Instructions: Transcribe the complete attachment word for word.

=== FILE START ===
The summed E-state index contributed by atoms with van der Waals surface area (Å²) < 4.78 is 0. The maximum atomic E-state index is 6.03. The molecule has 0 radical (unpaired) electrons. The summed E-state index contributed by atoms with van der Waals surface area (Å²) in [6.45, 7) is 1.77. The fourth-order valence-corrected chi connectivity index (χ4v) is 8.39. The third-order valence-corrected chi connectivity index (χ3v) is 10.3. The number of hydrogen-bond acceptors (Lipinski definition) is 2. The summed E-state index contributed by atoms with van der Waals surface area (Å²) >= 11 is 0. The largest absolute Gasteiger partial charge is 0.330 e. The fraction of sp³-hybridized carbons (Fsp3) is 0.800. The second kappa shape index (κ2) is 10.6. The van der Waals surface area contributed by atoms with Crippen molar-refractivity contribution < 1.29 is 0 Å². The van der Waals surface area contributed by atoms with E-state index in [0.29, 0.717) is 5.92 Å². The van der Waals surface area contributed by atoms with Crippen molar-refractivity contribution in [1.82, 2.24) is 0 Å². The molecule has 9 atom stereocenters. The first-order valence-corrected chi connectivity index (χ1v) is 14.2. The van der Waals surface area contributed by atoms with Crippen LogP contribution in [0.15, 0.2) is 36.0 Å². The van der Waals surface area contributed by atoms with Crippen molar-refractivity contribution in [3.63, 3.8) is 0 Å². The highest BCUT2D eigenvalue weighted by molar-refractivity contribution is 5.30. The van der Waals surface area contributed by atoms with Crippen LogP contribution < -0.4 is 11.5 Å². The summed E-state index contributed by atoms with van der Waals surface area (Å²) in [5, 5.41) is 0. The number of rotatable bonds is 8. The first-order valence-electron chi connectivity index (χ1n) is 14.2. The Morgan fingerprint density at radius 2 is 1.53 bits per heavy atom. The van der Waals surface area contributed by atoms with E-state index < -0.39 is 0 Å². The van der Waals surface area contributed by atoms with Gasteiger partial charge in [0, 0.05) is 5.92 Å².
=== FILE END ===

The summed E-state index contributed by atoms with van der Waals surface area (Å²) < 4.78 is 0. The maximum atomic E-state index is 6.03. The molecule has 0 radical (unpaired) electrons. The summed E-state index contributed by atoms with van der Waals surface area (Å²) in [6.45, 7) is 1.77. The fourth-order valence-corrected chi connectivity index (χ4v) is 8.39. The third-order valence-corrected chi connectivity index (χ3v) is 10.3. The number of hydrogen-bond acceptors (Lipinski definition) is 2. The summed E-state index contributed by atoms with van der Waals surface area (Å²) >= 11 is 0. The largest absolute Gasteiger partial charge is 0.330 e. The fraction of sp³-hybridized carbons (Fsp3) is 0.800. The second kappa shape index (κ2) is 10.6. The van der Waals surface area contributed by atoms with Crippen molar-refractivity contribution < 1.29 is 0 Å². The van der Waals surface area contributed by atoms with E-state index in [0.29, 0.717) is 5.92 Å². The van der Waals surface area contributed by atoms with Crippen molar-refractivity contribution in [1.82, 2.24) is 0 Å². The molecule has 9 atom stereocenters. The first-order valence-corrected chi connectivity index (χ1v) is 14.2. The van der Waals surface area contributed by atoms with Crippen LogP contribution in [0.15, 0.2) is 36.0 Å². The van der Waals surface area contributed by atoms with Crippen molar-refractivity contribution in [3.63, 3.8) is 0 Å². The highest BCUT2D eigenvalue weighted by molar-refractivity contribution is 5.30. The van der Waals surface area contributed by atoms with Crippen LogP contribution < -0.4 is 11.5 Å². The summed E-state index contributed by atoms with van der Waals surface area (Å²) in [5, 5.41) is 0. The number of rotatable bonds is 8. The first-order valence-electron chi connectivity index (χ1n) is 14.2. The Morgan fingerprint density at radius 2 is 1.53 bits per heavy atom. The van der Waals surface area contributed by atoms with E-state index < -0.39 is 0 Å². The van der Waals surface area contributed by atoms with Gasteiger partial charge in [0, 0.05) is 5.92 Å².